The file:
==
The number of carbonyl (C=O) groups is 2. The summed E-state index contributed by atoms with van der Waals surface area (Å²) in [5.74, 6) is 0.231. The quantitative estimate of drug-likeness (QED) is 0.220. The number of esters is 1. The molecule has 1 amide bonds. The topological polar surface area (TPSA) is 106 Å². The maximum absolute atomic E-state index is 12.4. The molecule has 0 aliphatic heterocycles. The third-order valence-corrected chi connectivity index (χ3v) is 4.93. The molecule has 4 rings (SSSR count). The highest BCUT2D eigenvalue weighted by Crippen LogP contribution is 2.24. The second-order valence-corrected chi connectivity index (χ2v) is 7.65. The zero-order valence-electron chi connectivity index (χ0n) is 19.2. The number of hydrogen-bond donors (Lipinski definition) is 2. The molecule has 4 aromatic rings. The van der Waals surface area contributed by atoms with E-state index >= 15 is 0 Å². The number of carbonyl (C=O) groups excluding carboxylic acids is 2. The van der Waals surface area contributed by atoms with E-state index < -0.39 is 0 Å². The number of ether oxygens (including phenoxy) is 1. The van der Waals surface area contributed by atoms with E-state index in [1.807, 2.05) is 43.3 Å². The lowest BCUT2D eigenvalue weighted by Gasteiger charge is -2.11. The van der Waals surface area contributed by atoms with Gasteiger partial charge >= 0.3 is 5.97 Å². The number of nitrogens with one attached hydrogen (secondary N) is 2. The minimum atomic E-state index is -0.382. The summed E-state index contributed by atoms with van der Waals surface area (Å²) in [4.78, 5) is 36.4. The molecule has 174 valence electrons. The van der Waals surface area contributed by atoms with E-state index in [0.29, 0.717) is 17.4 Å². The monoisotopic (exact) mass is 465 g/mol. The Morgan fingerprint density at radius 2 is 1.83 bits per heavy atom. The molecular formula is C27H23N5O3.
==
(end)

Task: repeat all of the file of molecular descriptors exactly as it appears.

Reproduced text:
The number of carbonyl (C=O) groups is 2. The summed E-state index contributed by atoms with van der Waals surface area (Å²) in [5.74, 6) is 0.231. The quantitative estimate of drug-likeness (QED) is 0.220. The number of esters is 1. The molecule has 1 amide bonds. The topological polar surface area (TPSA) is 106 Å². The maximum absolute atomic E-state index is 12.4. The molecule has 0 aliphatic heterocycles. The third-order valence-corrected chi connectivity index (χ3v) is 4.93. The molecule has 4 rings (SSSR count). The highest BCUT2D eigenvalue weighted by Crippen LogP contribution is 2.24. The second-order valence-corrected chi connectivity index (χ2v) is 7.65. The zero-order valence-electron chi connectivity index (χ0n) is 19.2. The number of hydrogen-bond donors (Lipinski definition) is 2. The molecule has 4 aromatic rings. The van der Waals surface area contributed by atoms with E-state index >= 15 is 0 Å². The number of carbonyl (C=O) groups excluding carboxylic acids is 2. The van der Waals surface area contributed by atoms with E-state index < -0.39 is 0 Å². The number of ether oxygens (including phenoxy) is 1. The van der Waals surface area contributed by atoms with E-state index in [1.807, 2.05) is 43.3 Å². The lowest BCUT2D eigenvalue weighted by Gasteiger charge is -2.11. The van der Waals surface area contributed by atoms with Gasteiger partial charge >= 0.3 is 5.97 Å². The number of nitrogens with one attached hydrogen (secondary N) is 2. The minimum atomic E-state index is -0.382. The summed E-state index contributed by atoms with van der Waals surface area (Å²) in [4.78, 5) is 36.4. The molecule has 174 valence electrons. The van der Waals surface area contributed by atoms with E-state index in [0.29, 0.717) is 17.4 Å². The monoisotopic (exact) mass is 465 g/mol. The Morgan fingerprint density at radius 2 is 1.83 bits per heavy atom. The molecular formula is C27H23N5O3.